Tories and Labours spent the afternoon detonating bombs around the NHS minefield that has been rocking the media for the past few days, as tensions reached a head concerning the future of public healthcare. And it didn’t take long for the battle to hit the grounds of social media.  

Labour has been under scrutiny after Conservatives claimed they attempted to covering up failures in care.

Over the weekend, right-leaning papers attacked Labour over the NHS report from medical director Professor Sir Bruce Keogh.

Tory MPs are condemning Shadow Secretary of Health Andy Burnham, criticising the NHS as a system laden with ineffective measures that are costing thousands their lives.

Indeed, 10 Tory MPs wrote to the Telegraph on Monday to suggest: “It is clear now that the last Labour government oversaw thousands of unnecessary deaths in our NHS hospitals and failed to expose or confront these care scandals.

“The patients we represent were betrayed. It would be an outrage if Andy Burnham were ever to return to the role of secretary of state for health.”

The pre-report claims championed by Tory MPs, suggest it will be revealed that 13,000 excess deaths in the 14 investigated hospitals occurred because of NHS incompetency. 

However, Mr Keogh sent an email disowning the weekend accounts of his report: “Not my calculations, not my views. Don’t believe everything you read, particularly in some newspapers.”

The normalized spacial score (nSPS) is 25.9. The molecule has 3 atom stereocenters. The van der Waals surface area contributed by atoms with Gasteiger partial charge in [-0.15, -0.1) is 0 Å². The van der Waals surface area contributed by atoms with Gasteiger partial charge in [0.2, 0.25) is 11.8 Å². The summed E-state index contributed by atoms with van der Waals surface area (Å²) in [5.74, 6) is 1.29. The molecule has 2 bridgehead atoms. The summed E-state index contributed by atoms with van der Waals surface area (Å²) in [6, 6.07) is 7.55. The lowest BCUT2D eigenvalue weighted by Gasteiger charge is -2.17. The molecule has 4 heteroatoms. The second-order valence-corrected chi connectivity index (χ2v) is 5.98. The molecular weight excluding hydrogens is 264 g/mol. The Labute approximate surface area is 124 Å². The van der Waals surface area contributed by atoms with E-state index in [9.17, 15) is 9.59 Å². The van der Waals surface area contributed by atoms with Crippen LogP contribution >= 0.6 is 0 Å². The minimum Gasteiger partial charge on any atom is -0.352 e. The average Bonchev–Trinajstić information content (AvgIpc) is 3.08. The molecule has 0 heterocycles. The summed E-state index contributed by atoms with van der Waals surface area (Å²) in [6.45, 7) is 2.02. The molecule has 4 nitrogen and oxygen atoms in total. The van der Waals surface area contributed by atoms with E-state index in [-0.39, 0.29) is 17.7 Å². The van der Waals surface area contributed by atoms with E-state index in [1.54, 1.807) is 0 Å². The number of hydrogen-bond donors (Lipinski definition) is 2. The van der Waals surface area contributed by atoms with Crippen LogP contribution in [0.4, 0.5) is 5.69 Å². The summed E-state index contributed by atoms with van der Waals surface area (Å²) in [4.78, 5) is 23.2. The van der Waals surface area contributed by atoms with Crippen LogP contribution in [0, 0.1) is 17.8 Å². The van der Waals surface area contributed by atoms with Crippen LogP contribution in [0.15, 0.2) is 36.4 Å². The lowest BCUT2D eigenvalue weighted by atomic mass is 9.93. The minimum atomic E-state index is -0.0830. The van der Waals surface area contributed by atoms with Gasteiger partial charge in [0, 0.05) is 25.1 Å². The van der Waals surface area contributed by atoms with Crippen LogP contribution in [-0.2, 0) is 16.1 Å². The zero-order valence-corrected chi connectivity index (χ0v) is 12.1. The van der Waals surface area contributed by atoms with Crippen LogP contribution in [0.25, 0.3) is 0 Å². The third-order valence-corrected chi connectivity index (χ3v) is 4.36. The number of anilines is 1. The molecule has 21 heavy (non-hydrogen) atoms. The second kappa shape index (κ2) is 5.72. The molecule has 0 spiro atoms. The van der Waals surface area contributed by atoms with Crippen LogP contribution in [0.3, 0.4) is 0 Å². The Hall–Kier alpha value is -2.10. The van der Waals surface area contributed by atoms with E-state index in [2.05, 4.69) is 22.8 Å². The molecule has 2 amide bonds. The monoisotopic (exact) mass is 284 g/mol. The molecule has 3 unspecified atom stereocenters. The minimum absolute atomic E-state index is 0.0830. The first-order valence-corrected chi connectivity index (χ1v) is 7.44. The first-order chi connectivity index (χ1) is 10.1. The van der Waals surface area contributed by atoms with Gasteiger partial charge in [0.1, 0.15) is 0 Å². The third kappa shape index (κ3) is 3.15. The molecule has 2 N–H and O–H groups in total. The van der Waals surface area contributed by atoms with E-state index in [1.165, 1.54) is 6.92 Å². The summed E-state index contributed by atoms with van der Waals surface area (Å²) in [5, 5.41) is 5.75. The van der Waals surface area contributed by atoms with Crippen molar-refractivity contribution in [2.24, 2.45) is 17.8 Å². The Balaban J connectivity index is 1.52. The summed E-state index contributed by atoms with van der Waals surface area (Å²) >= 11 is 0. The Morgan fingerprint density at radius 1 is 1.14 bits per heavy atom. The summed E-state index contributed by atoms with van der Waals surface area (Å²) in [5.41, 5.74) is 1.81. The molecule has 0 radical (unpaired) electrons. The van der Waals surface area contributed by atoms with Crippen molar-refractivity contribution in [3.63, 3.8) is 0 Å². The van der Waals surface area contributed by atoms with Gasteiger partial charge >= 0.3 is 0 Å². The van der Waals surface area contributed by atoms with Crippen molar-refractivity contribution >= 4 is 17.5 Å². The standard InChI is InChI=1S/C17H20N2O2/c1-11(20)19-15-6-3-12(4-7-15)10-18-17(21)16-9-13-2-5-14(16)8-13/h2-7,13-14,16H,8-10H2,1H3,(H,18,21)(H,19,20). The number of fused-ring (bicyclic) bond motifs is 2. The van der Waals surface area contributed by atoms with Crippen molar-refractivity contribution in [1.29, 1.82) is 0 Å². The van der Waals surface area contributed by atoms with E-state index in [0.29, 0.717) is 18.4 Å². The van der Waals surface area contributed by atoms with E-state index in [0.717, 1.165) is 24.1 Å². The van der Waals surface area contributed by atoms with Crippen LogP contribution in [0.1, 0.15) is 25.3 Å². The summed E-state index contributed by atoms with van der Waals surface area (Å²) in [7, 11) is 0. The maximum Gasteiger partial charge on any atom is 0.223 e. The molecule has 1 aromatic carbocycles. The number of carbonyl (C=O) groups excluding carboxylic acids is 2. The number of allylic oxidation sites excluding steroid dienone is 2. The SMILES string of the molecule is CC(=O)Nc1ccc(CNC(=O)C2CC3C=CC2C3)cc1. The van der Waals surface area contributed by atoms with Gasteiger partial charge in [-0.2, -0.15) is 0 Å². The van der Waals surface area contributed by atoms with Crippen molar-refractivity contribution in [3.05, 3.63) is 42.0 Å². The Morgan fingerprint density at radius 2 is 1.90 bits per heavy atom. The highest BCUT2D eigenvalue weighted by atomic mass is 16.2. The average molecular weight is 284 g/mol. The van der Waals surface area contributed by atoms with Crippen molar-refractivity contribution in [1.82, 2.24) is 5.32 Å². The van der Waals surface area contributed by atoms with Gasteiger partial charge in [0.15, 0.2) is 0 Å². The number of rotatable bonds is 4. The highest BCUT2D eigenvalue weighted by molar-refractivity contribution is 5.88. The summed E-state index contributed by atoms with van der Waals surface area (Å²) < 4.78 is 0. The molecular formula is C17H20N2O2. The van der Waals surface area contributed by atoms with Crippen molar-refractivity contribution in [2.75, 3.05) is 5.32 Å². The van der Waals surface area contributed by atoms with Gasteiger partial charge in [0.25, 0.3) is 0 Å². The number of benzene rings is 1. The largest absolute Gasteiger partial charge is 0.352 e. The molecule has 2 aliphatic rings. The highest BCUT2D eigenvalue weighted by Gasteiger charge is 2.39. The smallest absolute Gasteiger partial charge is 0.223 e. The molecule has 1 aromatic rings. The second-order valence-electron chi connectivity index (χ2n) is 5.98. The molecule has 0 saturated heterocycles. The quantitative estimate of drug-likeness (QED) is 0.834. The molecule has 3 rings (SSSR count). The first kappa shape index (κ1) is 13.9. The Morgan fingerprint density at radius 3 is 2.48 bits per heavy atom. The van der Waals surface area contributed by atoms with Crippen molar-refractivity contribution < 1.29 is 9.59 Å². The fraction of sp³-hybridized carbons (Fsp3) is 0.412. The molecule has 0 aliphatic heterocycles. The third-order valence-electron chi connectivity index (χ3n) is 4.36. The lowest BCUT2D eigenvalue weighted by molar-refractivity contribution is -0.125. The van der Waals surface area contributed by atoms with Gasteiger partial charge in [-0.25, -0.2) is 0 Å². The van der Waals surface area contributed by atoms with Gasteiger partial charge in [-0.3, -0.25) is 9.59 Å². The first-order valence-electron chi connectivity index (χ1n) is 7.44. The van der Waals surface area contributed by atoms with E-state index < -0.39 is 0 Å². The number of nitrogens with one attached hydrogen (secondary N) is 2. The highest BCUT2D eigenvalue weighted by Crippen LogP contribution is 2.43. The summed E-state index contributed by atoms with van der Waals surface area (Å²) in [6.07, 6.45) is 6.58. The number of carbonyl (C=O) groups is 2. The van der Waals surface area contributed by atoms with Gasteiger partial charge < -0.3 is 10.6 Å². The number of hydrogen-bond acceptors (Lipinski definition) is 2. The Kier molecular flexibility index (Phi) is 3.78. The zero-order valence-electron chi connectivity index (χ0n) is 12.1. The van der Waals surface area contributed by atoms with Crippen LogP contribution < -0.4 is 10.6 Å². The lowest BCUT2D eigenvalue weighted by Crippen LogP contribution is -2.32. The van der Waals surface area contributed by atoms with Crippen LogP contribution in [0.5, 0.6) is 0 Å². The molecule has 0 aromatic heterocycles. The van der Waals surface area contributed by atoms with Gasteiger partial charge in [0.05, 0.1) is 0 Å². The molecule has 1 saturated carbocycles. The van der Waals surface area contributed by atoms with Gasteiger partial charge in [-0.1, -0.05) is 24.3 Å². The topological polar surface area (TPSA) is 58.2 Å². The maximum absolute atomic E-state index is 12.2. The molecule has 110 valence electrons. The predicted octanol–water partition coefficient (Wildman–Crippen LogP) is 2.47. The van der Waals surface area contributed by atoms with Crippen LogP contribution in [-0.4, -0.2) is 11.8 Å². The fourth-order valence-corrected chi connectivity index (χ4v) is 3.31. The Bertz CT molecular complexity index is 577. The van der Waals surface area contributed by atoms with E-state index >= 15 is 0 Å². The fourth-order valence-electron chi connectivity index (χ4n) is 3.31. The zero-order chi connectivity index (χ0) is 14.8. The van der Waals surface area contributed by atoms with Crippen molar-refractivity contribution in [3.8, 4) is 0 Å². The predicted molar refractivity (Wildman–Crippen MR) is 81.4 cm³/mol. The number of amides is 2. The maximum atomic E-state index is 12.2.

As the report started to appear on Tuesday, it was revealed there was no death toll. Indeed, Mr Keogh also dismissed such figures as “clinically meaningless and academically reckless”, saying excess deaths were not a measure of avoidable deaths. He instead said that a key problem was low levels of staffing, including a lack of nurses.

In the Commons yesterday, Mr Burnham went on the defensive, as the usually mild-mannered Jeremy Hunt accused Labour of covering up poor care.

Mr Hunt said: “If founding the NHS is considered Labour’s proudest achievement, today is its darkest moment as a Labour government are exposed as caring more about their own reputation than about our most vulnerable citizens in the NHS.”

And it wasn’t just Mr Burnham that mounted a defence to the accusation during yesterday’s heated Parliament hearing. NHS supporters from every corner of social media have mobilized a Twitter blitz, sharing their positive—often life-saving—accounts of NHS’s success.

The #IloveOurNHS movement is surging across the UK. 

The overarching sentiment among NHS supporters is that the Tories are attempting to drag healthcare into the pettifog of politics in effort to undermine and demonise Labour’s management of health, reopening the dialogue of state provision of healthcare.

The left’s backlash to the onslaught of negative publicity has been swift, furious, and personal to say the least. 



Image via Getty